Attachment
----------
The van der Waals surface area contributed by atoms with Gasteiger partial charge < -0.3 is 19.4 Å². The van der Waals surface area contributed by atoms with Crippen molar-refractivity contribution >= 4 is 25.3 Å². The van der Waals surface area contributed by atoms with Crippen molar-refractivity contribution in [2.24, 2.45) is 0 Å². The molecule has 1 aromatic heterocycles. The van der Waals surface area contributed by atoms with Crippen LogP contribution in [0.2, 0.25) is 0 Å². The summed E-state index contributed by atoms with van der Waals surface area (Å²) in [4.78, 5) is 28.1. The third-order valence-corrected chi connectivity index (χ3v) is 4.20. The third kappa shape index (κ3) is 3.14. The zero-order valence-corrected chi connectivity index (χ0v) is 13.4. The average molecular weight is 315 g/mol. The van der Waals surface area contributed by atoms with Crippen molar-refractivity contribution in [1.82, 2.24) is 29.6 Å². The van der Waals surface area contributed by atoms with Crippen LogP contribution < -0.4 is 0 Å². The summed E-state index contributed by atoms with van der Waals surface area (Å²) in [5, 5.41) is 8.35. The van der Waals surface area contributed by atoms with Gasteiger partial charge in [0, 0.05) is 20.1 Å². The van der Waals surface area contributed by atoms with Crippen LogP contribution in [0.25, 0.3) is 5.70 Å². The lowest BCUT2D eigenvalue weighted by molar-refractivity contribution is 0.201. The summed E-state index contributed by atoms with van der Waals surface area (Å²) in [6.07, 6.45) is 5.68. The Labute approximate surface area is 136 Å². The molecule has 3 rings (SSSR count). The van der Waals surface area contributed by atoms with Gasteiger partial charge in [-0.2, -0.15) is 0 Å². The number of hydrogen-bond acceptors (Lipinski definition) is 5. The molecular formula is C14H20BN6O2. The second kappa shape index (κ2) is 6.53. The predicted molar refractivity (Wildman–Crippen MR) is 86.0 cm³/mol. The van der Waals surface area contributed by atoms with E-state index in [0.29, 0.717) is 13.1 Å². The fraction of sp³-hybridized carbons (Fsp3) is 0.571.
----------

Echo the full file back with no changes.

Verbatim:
The van der Waals surface area contributed by atoms with Gasteiger partial charge < -0.3 is 19.4 Å². The van der Waals surface area contributed by atoms with Crippen molar-refractivity contribution >= 4 is 25.3 Å². The van der Waals surface area contributed by atoms with Crippen molar-refractivity contribution in [2.24, 2.45) is 0 Å². The molecule has 1 aromatic heterocycles. The van der Waals surface area contributed by atoms with Crippen LogP contribution in [0.2, 0.25) is 0 Å². The summed E-state index contributed by atoms with van der Waals surface area (Å²) in [4.78, 5) is 28.1. The third-order valence-corrected chi connectivity index (χ3v) is 4.20. The third kappa shape index (κ3) is 3.14. The zero-order valence-corrected chi connectivity index (χ0v) is 13.4. The average molecular weight is 315 g/mol. The van der Waals surface area contributed by atoms with Crippen molar-refractivity contribution in [1.82, 2.24) is 29.6 Å². The van der Waals surface area contributed by atoms with Crippen LogP contribution < -0.4 is 0 Å². The summed E-state index contributed by atoms with van der Waals surface area (Å²) in [5, 5.41) is 8.35. The van der Waals surface area contributed by atoms with Gasteiger partial charge in [0, 0.05) is 20.1 Å². The van der Waals surface area contributed by atoms with Crippen LogP contribution in [0.25, 0.3) is 5.70 Å². The lowest BCUT2D eigenvalue weighted by molar-refractivity contribution is 0.201. The summed E-state index contributed by atoms with van der Waals surface area (Å²) in [6.07, 6.45) is 5.68. The Labute approximate surface area is 136 Å². The molecule has 3 rings (SSSR count). The van der Waals surface area contributed by atoms with Gasteiger partial charge in [-0.2, -0.15) is 0 Å². The number of hydrogen-bond acceptors (Lipinski definition) is 5. The molecular formula is C14H20BN6O2. The second kappa shape index (κ2) is 6.53. The predicted molar refractivity (Wildman–Crippen MR) is 86.0 cm³/mol. The van der Waals surface area contributed by atoms with E-state index in [0.29, 0.717) is 13.1 Å². The fraction of sp³-hybridized carbons (Fsp3) is 0.571.